DIED DISEASE WW1 BRITISH NAVY ROYAL NAVY MEDAL GROUP LEADING STOKER HORNBLOWER
OLYMPUS DIGITAL CAMERAOLYMPUS DIGITAL CAMERAOLYMPUS DIGITAL CAMERAOLYMPUS DIGITAL CAMERAOLYMPUS DIGITAL CAMERADIED DISEASE WW1 BRITISH NAVY ROYAL NAVY MEDAL GROUP LEADING STOKER HORNBLOWER 7

DIED DISEASE WW1 BRITISH NAVY ROYAL NAVY MEDAL GROUP LEADING STOKER HORNBLOWER

$350.00

Product Description

WW1 British Royal Navy 1915 medal trio to Leading Stoker Hornblower, who ‘Died of Disease’, Sierra Leone 1918.

1914-15 Star, impressed named K.11836 F. E HORNBLOWER. ACT. L. STO. R.N.; War and Victory Medal, impressed named K.11836 F. E HORNBLOWER. L. STO. R.N.; Period I.D disc. Court mounted with copies service papers, medal roll & basic research.

Frederick Edwin Hornblower was born in at Newington Butts, London on 26/4/ 1892. A warehouse porter by trade. He enlisted in the Royal Navy at Chatham on 28/7/1911 and served aboard the Invincible-class battlecruiser H.M.S. Indomitable from 4/6/1912 to 31/12/1913. Returning to Chatham for a little over a year, he was then posted to H.M.S. Africa on 15/4/1914 and was engaged in regular sweeps of the English Channel and Northern Patrol; during such patrols, Africa and her sister ships often steamed at the head of divisions of the far more valuable dreadnoughts, where they could watch for mines or be the first to strike them. H.M.S. Africa was refitted at Gibraltar in March 1917 and her four 6-inch guns were raised a deck higher as the original siting meant they were awash in even moderately rough weather. She was then attached to the 9th Cruiser Squadron for service in the Atlantic patrol and for convoy escort duties between Sierra Leone and Cape Town. In September 1918, whilst anchored off Freetown, some of her crew became extremely ill due to the influenza pandemic that broke out that year; their numbers virtually doubled each day from less than a handful at the start of the month, until 9th September when 76 crew members were reported ill; on that day, Painter 1st Class W. N. Duckmanton died of pneumonia following a case of influenza. Five more crewmen died on 12th September. The next day, another eight perished. On 14th September, 10 more crewmen died; Africa sent burial parties ashore daily and the ship was put into quarantine. The influenza epidemic ultimately claimed the lives of one officer and 51 ratings in little over a week, including Frederick. The statistics indicate a disproportionate number of deaths amongst the stokers and those ‘below decks’, commensurate with crowded mess decks and the transmission of the disease through sneezing and coughing in confined spaces.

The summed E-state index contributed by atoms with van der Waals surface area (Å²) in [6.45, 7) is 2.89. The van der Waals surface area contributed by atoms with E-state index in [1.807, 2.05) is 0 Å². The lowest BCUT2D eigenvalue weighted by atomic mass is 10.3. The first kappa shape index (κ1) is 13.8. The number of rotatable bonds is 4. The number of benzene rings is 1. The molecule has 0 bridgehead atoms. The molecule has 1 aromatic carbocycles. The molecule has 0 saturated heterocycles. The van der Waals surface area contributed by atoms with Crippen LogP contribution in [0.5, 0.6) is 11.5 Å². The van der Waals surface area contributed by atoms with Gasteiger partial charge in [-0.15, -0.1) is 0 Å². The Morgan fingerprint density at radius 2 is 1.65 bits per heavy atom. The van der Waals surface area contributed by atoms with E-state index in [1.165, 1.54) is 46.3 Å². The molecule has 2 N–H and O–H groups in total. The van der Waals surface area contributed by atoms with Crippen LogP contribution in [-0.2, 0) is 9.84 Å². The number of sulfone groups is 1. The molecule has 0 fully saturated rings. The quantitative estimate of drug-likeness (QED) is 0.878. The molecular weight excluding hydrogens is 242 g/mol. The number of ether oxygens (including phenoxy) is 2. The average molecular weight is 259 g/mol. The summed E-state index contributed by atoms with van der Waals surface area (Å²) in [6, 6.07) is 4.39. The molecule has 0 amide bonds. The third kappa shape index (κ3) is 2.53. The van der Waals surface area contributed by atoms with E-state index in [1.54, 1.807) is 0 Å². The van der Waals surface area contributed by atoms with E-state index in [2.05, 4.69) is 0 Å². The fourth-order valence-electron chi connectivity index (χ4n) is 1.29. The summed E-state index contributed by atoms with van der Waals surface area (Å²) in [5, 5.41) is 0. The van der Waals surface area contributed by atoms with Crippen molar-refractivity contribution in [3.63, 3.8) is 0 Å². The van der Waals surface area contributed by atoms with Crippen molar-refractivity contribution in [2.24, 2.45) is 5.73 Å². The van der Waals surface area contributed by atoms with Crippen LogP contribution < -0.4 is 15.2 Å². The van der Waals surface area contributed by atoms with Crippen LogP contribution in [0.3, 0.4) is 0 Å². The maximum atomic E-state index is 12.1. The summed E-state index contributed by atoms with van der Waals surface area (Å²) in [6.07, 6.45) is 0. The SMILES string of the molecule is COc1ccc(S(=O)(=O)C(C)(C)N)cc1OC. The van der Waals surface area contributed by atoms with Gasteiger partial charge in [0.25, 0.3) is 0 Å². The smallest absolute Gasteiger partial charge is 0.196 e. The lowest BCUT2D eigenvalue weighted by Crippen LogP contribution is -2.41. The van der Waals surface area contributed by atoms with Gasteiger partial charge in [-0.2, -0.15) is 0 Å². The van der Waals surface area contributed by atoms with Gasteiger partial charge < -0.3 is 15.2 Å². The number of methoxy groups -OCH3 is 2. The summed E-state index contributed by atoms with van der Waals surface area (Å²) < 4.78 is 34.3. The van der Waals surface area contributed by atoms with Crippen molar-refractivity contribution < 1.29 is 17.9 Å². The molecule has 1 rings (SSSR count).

Additional Information

Weight 0.2 kg
Dimensions 15 x 8 x 8 cm

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